Combos and Fatalities
The game is filled with numerous unlockables. You start with attacks and combos, and then it's just a free-for-all from there. Also unlockable are items, arenas, artwork and movies, as well as two additional playable characters, which should be quite obvious at this point (one of them is Scorpion). The character select screen shows silhouettes that are unmistakable, so as soon as you see them, you'll know who else is unlockable.
The seemingly short list of starting characters is by no means a problem. Since the game takes place after the first tournament and leads into the second one (therefore it takes place in between Mortal Kombat 1 and 2), you'll see all sorts of Kombatants, including Kano, Reptile, Kitana, Johnny Cage, Scorpion, Sub-Zero, the evil Shang Tsung, Raiden, Goro, and many more.
By pulling off uninterrupted combinations and learning to time fatalities right, players earn experience points, the game's currency, throughout its 10 or so hours of playtime. Points earn you new moves. Press a button and you can flip through the menus to see an arsenal of basic moves, combos, fatalities, team combos, running moves, throwing moves, and brutalities. Like the fighting game, Shaolin Monks is all about combos and fatalities. Combos are Shaolin Monk's raison d'etre, for better or for worse. Fatalities earn you anywhere from 500 to 650 exp points at a time, so it's always worth your while to pull them off.
The move-buying system is well done. Each move is explained in words and pictures, and each combo and move is spelled out, so if you forget, no worries. You're told the fatality move first, so there isn't any guessing or feeling under-prepared, i.e. you won't have had to play five or even one Mortal Kombat game to become proficient in Shaolin Monks. If you forget your fatality, just check the move list in the pause menu.
The move list is well organized, too. Special moves have multiple tiers. So each time you earn one, you can upgrade it to a better, more deadly attack. For instance, Kung Lau's has a spin attack. Each time it's upgraded the spin lasts longer and becomes wide in range. His hat spin attack is also upgradeable. You can throw it, upgrade it to bounce off walls, and upgrade it again to damage enemies ahead of him. It turns out that thowable items such as skulls, sticks and bones, are useable, but not all that useful.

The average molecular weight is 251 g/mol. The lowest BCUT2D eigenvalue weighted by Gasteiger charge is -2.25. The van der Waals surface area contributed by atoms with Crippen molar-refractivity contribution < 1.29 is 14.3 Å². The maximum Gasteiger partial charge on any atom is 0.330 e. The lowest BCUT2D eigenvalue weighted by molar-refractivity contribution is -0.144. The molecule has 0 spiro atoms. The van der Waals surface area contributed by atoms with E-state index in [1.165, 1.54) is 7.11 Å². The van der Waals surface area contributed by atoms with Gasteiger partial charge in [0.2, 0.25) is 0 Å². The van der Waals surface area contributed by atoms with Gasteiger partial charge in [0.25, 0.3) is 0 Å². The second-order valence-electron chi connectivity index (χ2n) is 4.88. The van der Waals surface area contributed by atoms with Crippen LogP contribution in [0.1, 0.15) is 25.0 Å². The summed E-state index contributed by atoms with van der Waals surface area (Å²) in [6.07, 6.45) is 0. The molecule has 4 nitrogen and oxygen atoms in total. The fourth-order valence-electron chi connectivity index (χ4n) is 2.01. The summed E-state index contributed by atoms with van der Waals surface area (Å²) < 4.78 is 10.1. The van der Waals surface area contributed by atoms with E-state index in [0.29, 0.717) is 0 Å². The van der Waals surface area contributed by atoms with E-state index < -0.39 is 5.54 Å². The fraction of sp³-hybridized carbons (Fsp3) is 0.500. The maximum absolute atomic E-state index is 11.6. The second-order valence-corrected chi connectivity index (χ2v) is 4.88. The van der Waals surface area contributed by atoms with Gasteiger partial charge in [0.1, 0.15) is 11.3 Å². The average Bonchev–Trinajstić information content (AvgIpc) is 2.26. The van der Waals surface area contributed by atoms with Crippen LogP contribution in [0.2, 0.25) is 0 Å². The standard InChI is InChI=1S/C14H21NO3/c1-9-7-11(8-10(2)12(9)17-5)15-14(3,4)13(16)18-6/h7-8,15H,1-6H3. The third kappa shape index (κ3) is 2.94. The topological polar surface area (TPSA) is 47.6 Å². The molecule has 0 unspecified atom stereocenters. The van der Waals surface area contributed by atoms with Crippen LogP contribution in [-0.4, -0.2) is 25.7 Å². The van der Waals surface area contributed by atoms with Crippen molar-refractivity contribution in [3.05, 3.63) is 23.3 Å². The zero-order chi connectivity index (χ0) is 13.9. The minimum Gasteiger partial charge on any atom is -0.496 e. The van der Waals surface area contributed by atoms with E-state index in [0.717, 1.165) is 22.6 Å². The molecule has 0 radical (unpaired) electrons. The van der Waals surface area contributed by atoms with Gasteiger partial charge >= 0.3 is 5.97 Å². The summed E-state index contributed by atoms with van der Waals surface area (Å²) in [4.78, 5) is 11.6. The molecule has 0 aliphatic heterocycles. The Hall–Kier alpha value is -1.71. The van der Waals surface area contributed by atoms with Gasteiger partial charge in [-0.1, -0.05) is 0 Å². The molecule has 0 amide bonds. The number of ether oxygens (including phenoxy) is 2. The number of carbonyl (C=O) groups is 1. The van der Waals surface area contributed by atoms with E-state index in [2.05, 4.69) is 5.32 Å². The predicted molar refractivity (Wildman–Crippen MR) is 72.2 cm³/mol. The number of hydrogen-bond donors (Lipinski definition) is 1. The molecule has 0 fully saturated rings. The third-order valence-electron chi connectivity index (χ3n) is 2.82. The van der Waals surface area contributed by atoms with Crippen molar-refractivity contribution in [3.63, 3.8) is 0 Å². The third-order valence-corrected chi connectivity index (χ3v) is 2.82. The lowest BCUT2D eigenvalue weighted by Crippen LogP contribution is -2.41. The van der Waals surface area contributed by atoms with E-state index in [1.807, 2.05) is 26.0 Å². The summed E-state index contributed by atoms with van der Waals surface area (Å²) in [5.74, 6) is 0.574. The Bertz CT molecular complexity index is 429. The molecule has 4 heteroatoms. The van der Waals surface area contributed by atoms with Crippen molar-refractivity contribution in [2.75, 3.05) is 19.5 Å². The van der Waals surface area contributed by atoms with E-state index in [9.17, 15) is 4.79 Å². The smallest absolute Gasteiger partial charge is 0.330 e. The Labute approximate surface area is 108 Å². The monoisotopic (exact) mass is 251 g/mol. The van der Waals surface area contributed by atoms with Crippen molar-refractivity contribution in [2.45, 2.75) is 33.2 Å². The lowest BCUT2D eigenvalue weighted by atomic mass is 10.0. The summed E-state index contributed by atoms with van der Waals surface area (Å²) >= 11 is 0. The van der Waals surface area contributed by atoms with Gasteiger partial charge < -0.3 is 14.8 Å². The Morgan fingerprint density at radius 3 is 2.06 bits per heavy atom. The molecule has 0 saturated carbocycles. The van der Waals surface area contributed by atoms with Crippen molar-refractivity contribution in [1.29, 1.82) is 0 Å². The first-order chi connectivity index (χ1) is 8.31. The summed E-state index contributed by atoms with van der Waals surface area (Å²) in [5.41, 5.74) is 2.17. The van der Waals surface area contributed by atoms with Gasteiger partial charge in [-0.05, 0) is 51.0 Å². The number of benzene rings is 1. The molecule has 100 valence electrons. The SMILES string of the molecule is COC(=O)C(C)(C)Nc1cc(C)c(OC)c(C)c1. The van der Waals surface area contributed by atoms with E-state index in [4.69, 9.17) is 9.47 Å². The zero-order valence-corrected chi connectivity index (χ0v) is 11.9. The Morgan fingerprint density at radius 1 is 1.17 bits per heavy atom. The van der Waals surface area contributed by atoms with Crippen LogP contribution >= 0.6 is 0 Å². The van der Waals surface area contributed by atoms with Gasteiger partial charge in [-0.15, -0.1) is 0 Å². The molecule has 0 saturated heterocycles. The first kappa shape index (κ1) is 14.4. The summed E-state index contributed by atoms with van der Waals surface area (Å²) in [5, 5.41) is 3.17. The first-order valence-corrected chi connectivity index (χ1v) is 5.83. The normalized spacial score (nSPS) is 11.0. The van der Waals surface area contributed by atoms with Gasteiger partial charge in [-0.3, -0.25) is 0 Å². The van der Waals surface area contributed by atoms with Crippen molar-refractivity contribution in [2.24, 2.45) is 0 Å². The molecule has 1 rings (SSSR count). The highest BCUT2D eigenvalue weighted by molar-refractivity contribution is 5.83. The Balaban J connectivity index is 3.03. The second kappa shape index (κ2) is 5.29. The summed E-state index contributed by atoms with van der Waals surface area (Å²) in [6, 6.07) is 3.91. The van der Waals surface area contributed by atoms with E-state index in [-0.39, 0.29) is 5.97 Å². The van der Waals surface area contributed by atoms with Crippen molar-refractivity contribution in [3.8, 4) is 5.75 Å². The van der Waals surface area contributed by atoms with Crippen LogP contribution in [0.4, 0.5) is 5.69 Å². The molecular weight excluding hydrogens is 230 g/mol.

Action, Adventure, and Co-op
The action-adventure aspect of Shaolin Monks is interesting and varied, if not a little mechanical, repetitive, and full of back-tracking. The game leads you through a myriad of regions, from the Living Forest and the Wu-Shi Academy to the Outworld's Soul Tombs and various portals. You're faced with a mixture of fighting puzzles, boss fights, and environmental tasks to progress. The backtracking, while a little konfusing because of a weak map and boring because it's the same area, works out in the end. New moves you unlock, like wall climb, long jump, and fist of ruin, enable you to tread through different parts of old levels previously unavailable.
You earn points by skillfully beating up enemies, and throughout the game, the numbers grow abundantly. But you can also use the environment -- hungry trees, spiky walls, spiky pits, catapults, etc. -- to crush your enemy as well. You just don't get any points for using the environment. Seems to me you should get a few points, just not as much for using the landscape as a weapon. But the environmental keys and traps spring open doors to new areas, unlock items, and are generally good fun nonetheless.
The mix of these elements is well done. Many mini-games are thrown in throughout the title. These involve button-mashing to open doors, spring open traps, and progress. They are also thrown into boss fights, and unfortunately, they don't work as well, as witnessed in the fight with Baraka, who's cheap, cheap, cheap. If you play through in the single-player game, you'll see multiple areas designed for two-player co-op play, and just like Midway, I encourage you to play this with two people, because it's twice as fun.